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Solar Powered Flood Light Using NiMH
December 20, 2013

Solar Powered Flood Light Using NiMH
There are many solar powered garden lights available.  Most of the devices offered at the home improvement stores have very poor performance. Their batteries are too small, the light launched is weak and the solar panels are undersized. None of the devices I have tested would operate through a typical night. 

Over the years, I have modified several garden lights to make them more practical.  In this design I show how to build a light which uses 3 AA size rechargeable NiMH
cells and a 4v eight cell solar panel to produce a useful light, which launches a nice broad flood pattern and will operate through the longest night.

A typical white LED needs about 3.2v at a current of about 20ma. If the light used five LEDs wired in parallel, they would draw a total of 100ma of current from the battery.   A long winter night might last 16 hours so the battery would need to store at least 1600ma-hours.

If we added another 50% for cloudy days, that would put the needed battery Amp-hour size at about 2400ma-hours.  Several battery configurations are possible to power this kind of light.  A 3.6v rechargeable lithium ion cell with a 2400ma-hour rating would be nearly ideal but they are hard to and are expensive.  Another option is to use three very common AA size 1.2v NiMH
cells, wired in series, to produce a 3.6v supply. Most AA cells have a capacity of about 2500ma-hours, so they would be a good choice for this application.  NiMH
cells also have a fairly low internal resistance, keeping the available voltage high during the discharge process.  NiMH
cells would not need any charge control if the charging current is about C/10, where C is the Amp-hour capacity of the battery.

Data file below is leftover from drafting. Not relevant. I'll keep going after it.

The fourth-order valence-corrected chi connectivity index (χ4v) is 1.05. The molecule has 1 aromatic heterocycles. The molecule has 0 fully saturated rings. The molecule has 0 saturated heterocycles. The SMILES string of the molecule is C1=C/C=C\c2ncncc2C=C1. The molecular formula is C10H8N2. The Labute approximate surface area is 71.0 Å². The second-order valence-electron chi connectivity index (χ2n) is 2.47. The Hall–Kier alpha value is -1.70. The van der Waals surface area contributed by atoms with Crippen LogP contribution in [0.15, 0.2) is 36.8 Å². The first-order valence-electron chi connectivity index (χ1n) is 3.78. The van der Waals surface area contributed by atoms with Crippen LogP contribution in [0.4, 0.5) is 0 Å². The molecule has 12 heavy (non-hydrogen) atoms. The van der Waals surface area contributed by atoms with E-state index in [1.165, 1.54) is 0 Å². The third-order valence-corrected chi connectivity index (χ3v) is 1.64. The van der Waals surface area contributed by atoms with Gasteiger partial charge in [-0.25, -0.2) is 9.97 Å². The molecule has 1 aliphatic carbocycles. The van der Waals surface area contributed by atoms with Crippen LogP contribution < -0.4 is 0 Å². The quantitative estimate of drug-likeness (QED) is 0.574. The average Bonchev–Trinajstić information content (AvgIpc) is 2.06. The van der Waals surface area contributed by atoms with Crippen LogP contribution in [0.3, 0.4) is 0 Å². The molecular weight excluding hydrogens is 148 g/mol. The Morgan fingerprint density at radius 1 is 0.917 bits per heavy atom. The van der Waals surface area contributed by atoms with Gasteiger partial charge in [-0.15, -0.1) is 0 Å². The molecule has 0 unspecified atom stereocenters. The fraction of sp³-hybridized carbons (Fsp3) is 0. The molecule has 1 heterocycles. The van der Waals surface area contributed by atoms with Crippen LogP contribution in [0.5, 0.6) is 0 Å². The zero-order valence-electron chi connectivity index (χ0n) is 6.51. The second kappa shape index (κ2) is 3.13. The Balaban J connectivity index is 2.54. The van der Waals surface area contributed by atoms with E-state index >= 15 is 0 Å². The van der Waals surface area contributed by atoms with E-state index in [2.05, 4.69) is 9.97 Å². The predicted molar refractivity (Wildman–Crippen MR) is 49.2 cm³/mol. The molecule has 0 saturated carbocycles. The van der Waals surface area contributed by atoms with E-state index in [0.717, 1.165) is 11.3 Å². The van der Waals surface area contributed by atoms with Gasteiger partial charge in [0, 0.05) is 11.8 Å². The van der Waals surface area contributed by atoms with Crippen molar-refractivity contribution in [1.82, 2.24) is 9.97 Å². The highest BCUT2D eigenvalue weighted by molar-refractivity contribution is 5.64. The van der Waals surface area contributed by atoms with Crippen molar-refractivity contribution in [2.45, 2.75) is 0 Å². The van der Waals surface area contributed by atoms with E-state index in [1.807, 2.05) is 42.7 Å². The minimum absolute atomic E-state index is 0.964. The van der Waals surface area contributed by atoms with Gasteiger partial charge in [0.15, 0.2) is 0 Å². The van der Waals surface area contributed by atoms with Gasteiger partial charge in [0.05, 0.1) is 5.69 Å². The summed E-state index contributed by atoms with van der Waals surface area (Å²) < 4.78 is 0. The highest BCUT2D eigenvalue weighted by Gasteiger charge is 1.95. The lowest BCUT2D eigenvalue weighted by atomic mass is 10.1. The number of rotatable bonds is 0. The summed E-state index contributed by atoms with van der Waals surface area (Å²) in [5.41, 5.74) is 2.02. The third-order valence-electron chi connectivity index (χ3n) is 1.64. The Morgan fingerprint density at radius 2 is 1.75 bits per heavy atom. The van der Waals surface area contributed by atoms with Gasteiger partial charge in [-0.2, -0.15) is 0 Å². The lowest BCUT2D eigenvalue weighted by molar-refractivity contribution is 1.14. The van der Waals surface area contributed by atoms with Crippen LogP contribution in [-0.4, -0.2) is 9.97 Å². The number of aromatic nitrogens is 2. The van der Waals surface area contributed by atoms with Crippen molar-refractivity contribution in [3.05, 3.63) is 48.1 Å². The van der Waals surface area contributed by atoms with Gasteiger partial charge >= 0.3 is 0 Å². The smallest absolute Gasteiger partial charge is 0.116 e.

Three series wired NiMH
cells need about 4 volts to insure they are full charged. Assuming about 0.5 volts per cell, the minimum number of solar cells to charge the battery is eight.  However, the charge control circuit will need to be very efficient with a very low voltage drop, since there would not be much of a margin between what the solar panel can deliver and what the battery needs.  Also, during the night, the current pathway from the battery back to the solar panel needs to be blocked, so the battery is not discharged when there is no sun.  These two requirements can be met with a quality p-channel MOSET wired backwards.  During the day, the device is turned on, providing a low resistance path between the solar panel and the battery.  At night, the device is turned off blocking any discharge current.

A typical day should provide about 8 hours of sunlight.  Working backwards, if the 2500ma-hour battery is nearly fully discharged, and only 8 hours of sunlight is available, then the solar panel should be rated at about 300ma.

An inexpensive phototransistor is used to detect sunlight.  A small Schmitt trigger inverter is used to turn on and off the p-channel FET linking current from the solar panel to the battery.  The same signal also turns on and off the LED current.

An op-amp is used to control the LED current.  With components shown, the circuit only requires a 0.05 volts across a shunt resistor to maintain current control.

8 Solar Cell 250ma Solar Panel    AA 1.2v NiMH
Modified Solar Garden Light

Click on Drawing Below to view PDF version of Schematic

5 LED Solar Garden Light by David A. Johnson


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